Shortly after DEBKA-Net-Weekly 368 of Oct. 17, exposed the Syrian military noose around Lebanon’s borders (Washington Okays Syrian Troop Buildup on Lebanese Borders), the Saudi government asked the US government for clarifications. They wanted to know how far Washington was involved in the Syrian step and why it had not been prevented.
The State Department came back with assurances that Washington’s attitude toward Damascus had not changed. The Saudis found this evasive. And indeed, as DEBKA-Net-Weekly’s military sources report, Syria went right on massing troops on Lebanese borders until on Tuesday, Oct. 21, the military encirclement of its small neighbor was complete.
Lebanon is now beleaguered from the north and the east by four Syrian divisions.
As we demonstrated in a special map (http://debka-net-weekly.com/pics/LebanonSyriaForces.jpg) in the last issue of DEBKA-Net-Weekly, the Syrian 4th Division is ranged along Lebanon’s northern border and the 10th, 12th and 14th are deployed on Lebanon’s eastern frontier opposite the Hermil mountains, the Beqaa Valley and down to the Hermon Mountains facing South Lebanon and northern Israel.
Neither the Americans nor the Israelis had expected Damascus to move so fast.
Because the rainy season is about to start in the Middle East, it was taken for granted that Damascus would delay the completion of its deployment until the spring in 2009. However, president Bashar Assad saw two advantages in going ahead before the US presidential election on November 4:
First, Israel would be unlikely to strike out in the days leading up to the US election and, second, Damascus would be able to present the new man in the White House with a fait accompli.
Tehran may run Aoun for the presidency in six months
Interestingly, neither Iran nor its Lebanese pawn, the Hizballah, reacted or referred to the Syrian troop concentration – not directly, at all events. But DEBKA-Net-Weekly‘s Beirut sources found one unusual event worth noting: the two-day visit to Tehran (Oct. 13-14) of the Lebanese leader, head of the Free Patriotic Movement, Michel Aoun, in response to a formal Iranian invitation.
Aoun was the first Middle East Christian leader ever to be so honored by the Islamic republic.
Before the 2006 Lebanon war dealt a setback to Western influence by ending without a Hizballah defeat, it would have been unthinkable for any Middle East Christian notable to be made welcome in Tehran. Now, hyper-sensitive antennae in Beirut’s elite circles in Beirut assess the visit as a subtle Iranian move to strengthen its strategic leverage in Beirut.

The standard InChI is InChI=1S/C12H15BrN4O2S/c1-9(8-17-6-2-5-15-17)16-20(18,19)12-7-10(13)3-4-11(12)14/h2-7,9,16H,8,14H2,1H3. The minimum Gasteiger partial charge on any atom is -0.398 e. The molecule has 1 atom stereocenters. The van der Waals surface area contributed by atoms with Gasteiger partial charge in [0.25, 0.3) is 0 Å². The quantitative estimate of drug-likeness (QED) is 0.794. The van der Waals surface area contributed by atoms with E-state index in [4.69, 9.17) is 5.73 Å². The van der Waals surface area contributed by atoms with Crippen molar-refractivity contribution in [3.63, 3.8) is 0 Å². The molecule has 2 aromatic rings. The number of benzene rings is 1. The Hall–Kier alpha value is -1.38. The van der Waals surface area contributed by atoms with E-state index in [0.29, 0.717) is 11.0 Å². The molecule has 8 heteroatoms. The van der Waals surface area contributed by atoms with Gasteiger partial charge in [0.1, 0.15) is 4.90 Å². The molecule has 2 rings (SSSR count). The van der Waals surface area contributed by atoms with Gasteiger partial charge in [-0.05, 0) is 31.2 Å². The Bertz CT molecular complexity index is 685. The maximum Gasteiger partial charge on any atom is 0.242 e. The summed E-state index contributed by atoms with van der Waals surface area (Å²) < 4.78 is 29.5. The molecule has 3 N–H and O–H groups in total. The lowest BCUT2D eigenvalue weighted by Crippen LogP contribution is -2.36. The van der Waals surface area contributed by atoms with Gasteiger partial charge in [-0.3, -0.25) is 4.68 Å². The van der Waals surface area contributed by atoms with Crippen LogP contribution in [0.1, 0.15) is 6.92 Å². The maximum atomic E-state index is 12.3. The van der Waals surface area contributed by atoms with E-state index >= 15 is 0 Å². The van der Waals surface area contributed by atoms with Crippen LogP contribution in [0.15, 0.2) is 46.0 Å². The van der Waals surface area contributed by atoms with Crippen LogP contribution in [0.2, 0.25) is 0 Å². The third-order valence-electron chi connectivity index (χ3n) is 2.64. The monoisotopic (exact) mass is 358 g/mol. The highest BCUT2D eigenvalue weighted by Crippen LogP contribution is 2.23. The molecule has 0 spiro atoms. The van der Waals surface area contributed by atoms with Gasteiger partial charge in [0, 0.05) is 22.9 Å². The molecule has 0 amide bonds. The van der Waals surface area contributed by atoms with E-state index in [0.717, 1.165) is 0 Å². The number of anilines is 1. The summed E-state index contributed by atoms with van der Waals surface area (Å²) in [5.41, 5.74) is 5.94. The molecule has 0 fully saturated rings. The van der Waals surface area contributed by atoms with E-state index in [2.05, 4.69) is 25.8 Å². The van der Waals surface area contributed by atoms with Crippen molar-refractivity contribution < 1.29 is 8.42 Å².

Our Beirut sources maintain that Tehran accepted Aoun because, embittered by being passed over for the presidency by Washington, this once pro-Western Christian leader switched his loyalty to Hizballah and Syria, never gave up his aspirations to the presidency and was open to sponsorship.
But neither has Aoun given up his long reckoning with the United States.
On returning to Beirut from his landmark visit, Michel Aoun said its outcome would emerge in six months. He confided to his intimates the powerful motives which led him to seek out Iran as a possible sponsor, as first revealed here by DEBKA-Net-Weekly’s Beirut sources:
US indicted for abandoning Middle East Christians
The crux was an indictment of the United States which he accused of systematically betraying the Christians of the Middle East for 30 years. According to the Lebanese Christian leader –
1. America has abandoned the Christians of Lebanon who once dominated the country, while in Iraq, the US war put a million Christians to flight. Most belonged to the ancient Assyrian community; some found refuge with their coreligionists in Syria.
2. US adoption of the Palestinian leader Yasser Arafat for signing the 1993 Oslo peace framework accord with Israel left Palestinian Christians unprotected against the Islamic terror which he fostered. The result has been the West Bank’s virtual depopulation of Christians. The Christian homes of Bethlehem are now occupied by Muslims. Not a single Western finger was raised when Fatah gangs persecuted them and drove them out.
3. US backing for the Mubarak regime left the indigenous Christian Copts of Egypt prey to Muslim extremist depredations.
The Lebanese Christian leader stressed that the ill fortunes of Middle East Christian communities, most of which predate Islam, did not begin with the Bush administration but its predecessors going back three decades. However, since Washington adopted Sunni Muslim regimes and factions as US allies, the Christians were left with no resort but to seek protection from Shiite elements, chiefly Iran.
Aoun rejects a US role in Lebanon
Talking to reporters, Aoun described Iran fulsomely as “the biggest regional power from Lebanon to China.” What he saw there, he said was “contrary to what had been said about this regime and country.”
As for the United States, the Lebanese leader stressed that they “would never equip the Lebanese army with weapons to confront a foreign army, only for law enforcement.”
And “The US would always be on Israel’s side and not on our side in settling the issue of naturalizing Palestinian refugees in Lebanon.”
His final flourish was revealing: The conflict is “no more with the Lebanese Forces. The game is bigger than them”
Clearly, Hizballah’s Christian ally came away from his Iranian visit with high hopes for his future, provided he was patient for six months.
According to DEBKA-Net-Weekly’s Beirut sources, far from standing aside, the rulers of Tehran plan to counter the Syrian military gambit by planting their own man in Lebanon’s presidential palace in Beirut when the time is ripe.
The loyalties of the incumbent, Gen. Michel Suleiman, are too ambivalent for Iran.